Monday, March 06, 2006

Rehab

Well, it's not rehab the way you are thinking, it's more like old people's rehab for broken bones and lost lives. My mother has had her third broken leg part in four years (well her same knee was operated on twice, the 2nd time, this time, being a full replacement) and the second time she has gone to this same rehab center, chosen by her for its convenience to her apartment, which of course is very important because she jogs back and forth several times a day ... not.

Well she arrived this evening, feeling stir crazy after being in the hospital for three days, and they didn't immediately give her a wheelchair. Normally that might be procedure, but remember, she this is her third time in four years, almost to the day, so she is an expert wheelchair user. First thing after I arrived, toting her suitcase and knitting, she asked me to go into the hallway to take a stray wheelchair.

Now this rehab center is also an old age home where most of the residents are ancient and cannot move without the aid of another human. They are completely bedridden, and have to be taken from bed to their wheelchair using a sling, and their diapers changed around midnight. This is not my mother. She is 64 in 2 weeks and quite chipper. A real pistol. And except for her week right leg, she is in pretty good health, also in spite of 3 packs of day since she was a teenager.

So she was thinking that those other people wouldn't miss their wheelchair and the nurse would find them a new one in the morning. I, however, felt uncomfortable just taking it so I found the head nurse and asked her politely if my mother could have a wheelchair sooner rather than later. I made a strong, compelling argument that would stand up in a court of law. I explained how expert she was in wheelchair usage, being that she's used one three times in the past four years. I explained how happy it would make her to not have to ask for help to go to the bathroom. And I explained how it would help the nurses if they could focus their attention on other more needy patients while my mother could wheel herself around, get her own tea and her own paper towels when she spilled her denture water. But no, I was given the polite "we will try" speech and returned to give my mother the bad news - no wheelchair until tomorrow.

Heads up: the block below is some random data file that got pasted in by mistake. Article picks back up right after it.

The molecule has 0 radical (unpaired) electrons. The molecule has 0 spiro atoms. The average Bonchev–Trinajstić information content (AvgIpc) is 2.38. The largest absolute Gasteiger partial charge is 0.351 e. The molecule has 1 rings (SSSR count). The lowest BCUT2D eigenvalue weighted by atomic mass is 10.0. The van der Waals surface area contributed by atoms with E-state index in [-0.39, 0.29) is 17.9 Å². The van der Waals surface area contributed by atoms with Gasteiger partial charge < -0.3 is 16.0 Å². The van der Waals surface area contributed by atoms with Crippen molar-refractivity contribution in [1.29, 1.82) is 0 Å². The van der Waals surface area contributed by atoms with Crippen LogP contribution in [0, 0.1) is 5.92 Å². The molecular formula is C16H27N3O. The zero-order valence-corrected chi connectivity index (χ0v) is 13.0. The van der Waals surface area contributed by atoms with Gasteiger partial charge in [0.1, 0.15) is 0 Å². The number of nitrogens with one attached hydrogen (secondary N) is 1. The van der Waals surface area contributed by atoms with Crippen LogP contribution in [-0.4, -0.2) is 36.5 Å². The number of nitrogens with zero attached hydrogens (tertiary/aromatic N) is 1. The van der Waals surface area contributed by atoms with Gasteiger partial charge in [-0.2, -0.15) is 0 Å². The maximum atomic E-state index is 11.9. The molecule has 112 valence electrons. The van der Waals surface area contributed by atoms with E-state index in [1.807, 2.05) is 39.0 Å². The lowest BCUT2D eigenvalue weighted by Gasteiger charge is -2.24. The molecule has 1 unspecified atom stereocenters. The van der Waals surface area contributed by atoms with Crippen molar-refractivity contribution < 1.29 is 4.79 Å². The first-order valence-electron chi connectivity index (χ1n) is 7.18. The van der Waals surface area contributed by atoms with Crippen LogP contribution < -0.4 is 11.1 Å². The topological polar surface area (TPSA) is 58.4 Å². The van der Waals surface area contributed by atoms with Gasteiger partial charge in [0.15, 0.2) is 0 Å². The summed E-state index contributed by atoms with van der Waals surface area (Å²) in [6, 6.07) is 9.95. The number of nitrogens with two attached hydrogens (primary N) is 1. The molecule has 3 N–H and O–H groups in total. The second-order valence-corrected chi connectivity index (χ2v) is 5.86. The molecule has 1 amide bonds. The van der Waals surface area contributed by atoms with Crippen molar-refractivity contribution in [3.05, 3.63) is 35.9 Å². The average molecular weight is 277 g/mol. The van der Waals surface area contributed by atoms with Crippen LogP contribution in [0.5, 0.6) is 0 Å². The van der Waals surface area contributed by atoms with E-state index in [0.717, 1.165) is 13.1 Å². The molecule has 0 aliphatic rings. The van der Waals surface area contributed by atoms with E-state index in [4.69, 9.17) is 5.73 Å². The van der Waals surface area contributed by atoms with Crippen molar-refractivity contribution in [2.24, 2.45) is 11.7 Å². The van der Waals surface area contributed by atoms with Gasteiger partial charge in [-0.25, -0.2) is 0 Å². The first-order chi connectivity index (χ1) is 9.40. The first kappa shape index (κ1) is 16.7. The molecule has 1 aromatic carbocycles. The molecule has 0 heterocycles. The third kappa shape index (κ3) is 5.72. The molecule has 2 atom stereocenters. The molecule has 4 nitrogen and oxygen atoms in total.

Not one to take no for an answer, she ordered me to move the visitor's chair next to her bed, where she swiftly transfered herself (but not without a hard grimace) to the chair - a vinyl padded armchair, with no wheels. She pulled herself, using her one good leg, and her arms against the bed and wall, until she jerked herself into the hallway and down the hallway, until someone noticed what was happening. I cowered in the room, unable to stop laughing, but still afraid that she would be put in lock-up, or whatever they do to disorderly old people.

Soon enough an aide found her, and I overheard a conversation about there being no tissues in the room, and how she had to come out to find a box of tissues. In less than a minute my mother was wheeling herself back into her room in her brand new wheelchair, grinning with success, and happy that she could go to the bathroom in peace.

2 comments:

Dhskee said...

Oh, Jill, this explains so, so much.
Diane

Anonymous said...

Well, my dear cousin I know your pain all too well, after all our mothers were cut from the same cloth. But in the end isn't ALL about our parents happiness.
Julie